BACKGROUND: Over recent years, new evolution in guideline-directed medical therapy (GDMT) contributes to clinical benefits in patients with heart failure and reduced ejection fraction (HFrEF). The additional medical expenditure may be a concern due to the current financial constraint. This study aimed to investigate the medical costs and clinical effectiveness of contemporary GDMT in recently hospitalized HFrEF patients.
METHODS: Acutely decompensated hospitalized HFrEF patients from two multicenter cohorts of different periods were retrospectively analyzed. A propensity score matching was performed to adjust the baseline characteristics. Annual medication costs, risks of mortality, and recurrent heart failure hospitalizations (HFH) were compared.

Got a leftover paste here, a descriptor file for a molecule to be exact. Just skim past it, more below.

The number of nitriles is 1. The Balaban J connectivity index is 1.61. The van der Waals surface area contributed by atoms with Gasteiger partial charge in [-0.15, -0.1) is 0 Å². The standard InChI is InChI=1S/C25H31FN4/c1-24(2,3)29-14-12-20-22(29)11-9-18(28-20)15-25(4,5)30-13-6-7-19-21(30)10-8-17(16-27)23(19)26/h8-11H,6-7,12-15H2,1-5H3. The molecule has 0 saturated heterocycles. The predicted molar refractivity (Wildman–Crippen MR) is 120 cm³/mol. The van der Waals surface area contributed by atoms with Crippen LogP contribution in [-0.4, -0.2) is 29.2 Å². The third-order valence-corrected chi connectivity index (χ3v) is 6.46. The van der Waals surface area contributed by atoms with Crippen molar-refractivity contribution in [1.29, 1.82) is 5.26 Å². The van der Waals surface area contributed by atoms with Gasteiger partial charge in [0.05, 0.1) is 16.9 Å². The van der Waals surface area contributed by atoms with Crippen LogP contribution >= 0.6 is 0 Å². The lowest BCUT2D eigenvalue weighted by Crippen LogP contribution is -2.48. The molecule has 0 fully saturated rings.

RESULTS: Following 1:2 propensity score matching, there were 426 patients from the 2017-2018 cohort using sacubitril/valsartan, while 852 patients from 2013 to 2014 did not use so at discharge. Baseline characteristics were similar, whereas the sacubitril/valsartan users were more likely to receive beta-blockers, ivabradine and mineralocorticoid receptor antagonists at discharge (79.3% vs 60.4%, 23.2% vs 0%, and 64.1% vs 49.8%, p < 0.001). The 2017-2018 cohort produced more medication costs by 1277 United States dollar (USD) per person per year, while it resulted in lower rates of HFH and all-cause mortality (10.3 vs 20.3 and 48.8 vs 79.9 per 100 person-year, p < 0.001). Costs of preventing a mortality event and a HFH event with contemporary treatments were 15 758 USD (95% confidence interval [CI] 10 436-29 244) and 5317 USD (95% CI 3388-10 098), respectively.
CONCLUSION: The higher adoption of GDMT was associated with greater medical expenses but better clinical outcomes in recently decompensated HFrEF patients.